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Three Reasons to See Your Dentist Regularly

You’ve probably heard that regular dental visits are important for your health. But do you know why? It’s not just because dentists want to have regular business. It’s not just because dental insurance plans cover preventive care every 6 months. There are actually 3 very important reasons to see your dentist regularly.

1. Preserve your Oral Health.


Keeping your teeth and mouth healthy involves a variety of practices, one of which is to visit your dentist for routine cleanings and examinations. Brushing and flossing at home is important as well, but self care alone is not enough. A general dentistry visit typically includes:


Cleaning. Dental professionals use special tools to remove plaque from teeth and under the gum line where it’s hard to reach with a regular toothbrush.  Also if plaque calcifies (tartar) it can only be removed by a dental professional with special tools. 

Fluoride Treatment. In addition to cleaning your teeth, regular dental visits include preventive measures such as fluoride treatment that fortify and protect teeth from potential decay.  Depending on your oral health risks this can be crucial in minimizing the dental work you could need. Prevention is key.

Oral Health Screening. X-Rays and other diagnostic tools are used to identify any possible oral health issues such as cavities, gum disease, or oral cancer. Early detection of any of these leads to better treatment and outcome.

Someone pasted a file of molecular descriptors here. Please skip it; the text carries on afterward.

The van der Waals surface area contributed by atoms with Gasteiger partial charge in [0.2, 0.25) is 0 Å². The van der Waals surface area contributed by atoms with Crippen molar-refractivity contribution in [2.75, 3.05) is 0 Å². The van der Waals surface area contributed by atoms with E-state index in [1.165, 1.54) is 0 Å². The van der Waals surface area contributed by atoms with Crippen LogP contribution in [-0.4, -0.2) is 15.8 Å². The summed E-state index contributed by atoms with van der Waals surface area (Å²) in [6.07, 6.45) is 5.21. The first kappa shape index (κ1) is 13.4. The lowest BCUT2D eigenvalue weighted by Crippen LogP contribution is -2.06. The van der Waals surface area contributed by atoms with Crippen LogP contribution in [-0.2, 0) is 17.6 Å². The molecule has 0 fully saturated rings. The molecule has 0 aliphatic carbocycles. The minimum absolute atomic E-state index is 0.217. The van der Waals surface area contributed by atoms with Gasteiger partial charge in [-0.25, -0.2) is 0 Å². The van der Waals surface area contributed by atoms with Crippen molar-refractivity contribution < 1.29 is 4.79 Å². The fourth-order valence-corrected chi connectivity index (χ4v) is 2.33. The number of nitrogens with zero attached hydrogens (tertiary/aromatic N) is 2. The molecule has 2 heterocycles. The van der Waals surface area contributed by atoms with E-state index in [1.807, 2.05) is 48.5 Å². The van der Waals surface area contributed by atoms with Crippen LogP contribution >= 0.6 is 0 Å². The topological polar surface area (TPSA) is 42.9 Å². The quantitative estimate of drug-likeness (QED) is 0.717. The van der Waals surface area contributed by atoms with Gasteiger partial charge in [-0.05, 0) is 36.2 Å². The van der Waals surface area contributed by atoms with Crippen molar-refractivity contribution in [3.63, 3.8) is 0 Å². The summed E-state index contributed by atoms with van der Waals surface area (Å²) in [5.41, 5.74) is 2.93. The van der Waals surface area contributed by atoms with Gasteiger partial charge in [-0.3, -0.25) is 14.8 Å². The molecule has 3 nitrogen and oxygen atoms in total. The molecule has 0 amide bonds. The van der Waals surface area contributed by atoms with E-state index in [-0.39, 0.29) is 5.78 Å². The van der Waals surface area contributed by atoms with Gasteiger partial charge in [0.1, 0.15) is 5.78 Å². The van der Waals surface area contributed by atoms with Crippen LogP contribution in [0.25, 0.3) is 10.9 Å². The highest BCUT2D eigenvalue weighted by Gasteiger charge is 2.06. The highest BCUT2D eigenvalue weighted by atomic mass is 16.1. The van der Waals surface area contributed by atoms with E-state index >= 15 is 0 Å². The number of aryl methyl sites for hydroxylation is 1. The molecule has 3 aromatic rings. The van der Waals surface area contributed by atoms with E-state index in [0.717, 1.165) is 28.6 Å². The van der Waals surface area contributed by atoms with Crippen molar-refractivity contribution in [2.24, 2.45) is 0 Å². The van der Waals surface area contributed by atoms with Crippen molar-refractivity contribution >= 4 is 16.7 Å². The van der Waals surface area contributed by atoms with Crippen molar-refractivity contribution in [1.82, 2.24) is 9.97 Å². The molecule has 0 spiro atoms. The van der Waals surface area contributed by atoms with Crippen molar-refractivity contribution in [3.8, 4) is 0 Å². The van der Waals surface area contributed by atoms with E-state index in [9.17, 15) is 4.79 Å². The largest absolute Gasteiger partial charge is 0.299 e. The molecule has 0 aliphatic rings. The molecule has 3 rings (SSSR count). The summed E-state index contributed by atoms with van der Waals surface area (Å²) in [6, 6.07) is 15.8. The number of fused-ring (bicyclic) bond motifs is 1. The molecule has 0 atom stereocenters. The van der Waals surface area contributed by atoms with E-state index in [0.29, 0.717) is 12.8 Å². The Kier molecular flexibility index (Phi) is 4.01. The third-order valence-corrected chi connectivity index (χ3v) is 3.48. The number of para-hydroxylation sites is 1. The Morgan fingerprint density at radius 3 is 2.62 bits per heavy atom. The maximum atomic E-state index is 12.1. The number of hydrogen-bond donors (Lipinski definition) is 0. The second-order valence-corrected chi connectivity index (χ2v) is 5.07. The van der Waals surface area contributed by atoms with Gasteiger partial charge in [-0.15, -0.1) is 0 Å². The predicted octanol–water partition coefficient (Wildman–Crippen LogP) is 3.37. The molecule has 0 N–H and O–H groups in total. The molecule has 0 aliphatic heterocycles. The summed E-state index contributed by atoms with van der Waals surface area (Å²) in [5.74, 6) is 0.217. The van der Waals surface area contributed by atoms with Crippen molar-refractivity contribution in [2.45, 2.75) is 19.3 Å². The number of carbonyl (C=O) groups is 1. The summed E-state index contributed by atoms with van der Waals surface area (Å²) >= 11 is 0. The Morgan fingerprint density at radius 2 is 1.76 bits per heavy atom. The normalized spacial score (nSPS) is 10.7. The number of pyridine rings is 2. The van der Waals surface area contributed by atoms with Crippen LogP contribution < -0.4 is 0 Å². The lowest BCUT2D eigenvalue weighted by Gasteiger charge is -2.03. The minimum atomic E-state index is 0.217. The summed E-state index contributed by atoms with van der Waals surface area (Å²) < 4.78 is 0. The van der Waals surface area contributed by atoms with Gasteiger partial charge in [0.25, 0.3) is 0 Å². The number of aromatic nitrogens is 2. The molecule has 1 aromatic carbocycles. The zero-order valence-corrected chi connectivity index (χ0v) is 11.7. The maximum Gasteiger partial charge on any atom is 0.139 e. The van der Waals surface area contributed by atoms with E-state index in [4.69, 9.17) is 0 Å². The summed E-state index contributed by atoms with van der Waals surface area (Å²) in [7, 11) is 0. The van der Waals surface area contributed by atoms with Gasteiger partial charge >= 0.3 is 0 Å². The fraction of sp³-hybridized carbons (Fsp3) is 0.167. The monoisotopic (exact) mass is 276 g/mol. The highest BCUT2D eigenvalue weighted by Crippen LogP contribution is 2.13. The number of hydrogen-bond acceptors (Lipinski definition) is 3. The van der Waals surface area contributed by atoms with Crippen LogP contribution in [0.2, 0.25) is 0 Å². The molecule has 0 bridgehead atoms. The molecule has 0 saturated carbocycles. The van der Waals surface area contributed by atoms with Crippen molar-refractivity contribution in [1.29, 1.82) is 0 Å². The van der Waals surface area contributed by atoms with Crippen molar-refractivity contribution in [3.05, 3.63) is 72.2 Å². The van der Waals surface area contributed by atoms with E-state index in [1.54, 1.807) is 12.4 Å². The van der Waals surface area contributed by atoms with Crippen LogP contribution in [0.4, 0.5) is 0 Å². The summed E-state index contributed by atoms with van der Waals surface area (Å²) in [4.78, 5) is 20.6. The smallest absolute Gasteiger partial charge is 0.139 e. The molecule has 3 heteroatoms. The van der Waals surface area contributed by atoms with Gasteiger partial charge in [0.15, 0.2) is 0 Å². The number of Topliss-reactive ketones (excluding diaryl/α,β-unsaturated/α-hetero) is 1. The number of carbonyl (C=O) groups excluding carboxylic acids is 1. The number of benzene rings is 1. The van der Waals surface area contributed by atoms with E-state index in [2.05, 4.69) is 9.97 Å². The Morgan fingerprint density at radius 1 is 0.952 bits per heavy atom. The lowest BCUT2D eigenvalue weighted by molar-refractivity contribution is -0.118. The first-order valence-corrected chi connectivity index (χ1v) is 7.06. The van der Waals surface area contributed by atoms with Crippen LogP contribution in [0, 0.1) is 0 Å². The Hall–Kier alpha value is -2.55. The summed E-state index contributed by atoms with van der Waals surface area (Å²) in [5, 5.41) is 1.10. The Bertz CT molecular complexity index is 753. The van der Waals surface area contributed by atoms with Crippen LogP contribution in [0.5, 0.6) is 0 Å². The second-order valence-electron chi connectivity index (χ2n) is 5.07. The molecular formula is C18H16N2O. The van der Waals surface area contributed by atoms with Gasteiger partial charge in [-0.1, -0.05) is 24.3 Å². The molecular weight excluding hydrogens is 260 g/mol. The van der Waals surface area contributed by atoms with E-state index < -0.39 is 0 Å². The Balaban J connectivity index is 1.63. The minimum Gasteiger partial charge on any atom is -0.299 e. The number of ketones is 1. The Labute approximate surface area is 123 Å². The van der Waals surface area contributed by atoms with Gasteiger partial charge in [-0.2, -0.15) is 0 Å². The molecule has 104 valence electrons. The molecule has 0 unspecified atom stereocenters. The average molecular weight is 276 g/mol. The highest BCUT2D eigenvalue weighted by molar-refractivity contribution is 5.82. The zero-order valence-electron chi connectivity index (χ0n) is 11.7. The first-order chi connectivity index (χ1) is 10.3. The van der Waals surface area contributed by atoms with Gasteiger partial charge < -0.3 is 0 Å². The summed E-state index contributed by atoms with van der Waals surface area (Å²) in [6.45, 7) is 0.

2. Restore your Oral Health.


If you have any major oral health issues such as severe decay, missing teeth, cracked or broken teeth, gum disease, misaligned teeth, or other conditions that require restoration, visiting your dentist regularly is important both before and after restorative procedures are done. Some examples of restorative procedures include:


Cavity fillings. A cavity is a small hole in a tooth where it has begun to decay. Usually if a cavity is discovered early enough, it can be filled easily. 

Root canals. When a cavity gets deep enough that it reaches the root of a tooth or if the root is damaged from an injury, a root canal can preserve the tooth by removing the pulp inside the tooth and properly restored with a crown after. 

Crowns. A tooth that is too damaged to restore can sometimes be filed down and covered with a crown, which is basically a cap over the tooth that looks and functions like a natural tooth. 

Dental Implants. When a tooth is missing or severely damaged to the point of needing extraction, a dental implant can be put in its place. An implant consists of an artificial tooth root and crown that is implanted in the jaw bone. It looks and functions like a natural tooth.  It is the closest thing to replacing your natural tooth.

3. Protect your Overall Health.

It has been discovered that there are significant links between a person’s oral health and their general health and well-being. Poor oral hygiene has been linked to:


Heart Disease. Severe plaque buildup on the teeth seems to be related to the buildup of plaque in the arteries, which can lead to heart attack and stroke. There is also an increased risk of oral bacteria infecting the blood when there is a higher concentration in the mouth due to poor dental hygiene. 

Diabetes. Poor oral health can be a predictor of diabetes. People who suffer from diabetes have a greater risk of gum disease due to high blood sugar. 

Cancer. Although the cause is still uncertain, there is a definite correlation between poor oral health and different types of cancer throughout the body.

Regular dentist visits include an oral exam that will identify any of these risks so that steps can be taken as soon as possible to correct the issue and reduce the risk.

by Emerson Dental

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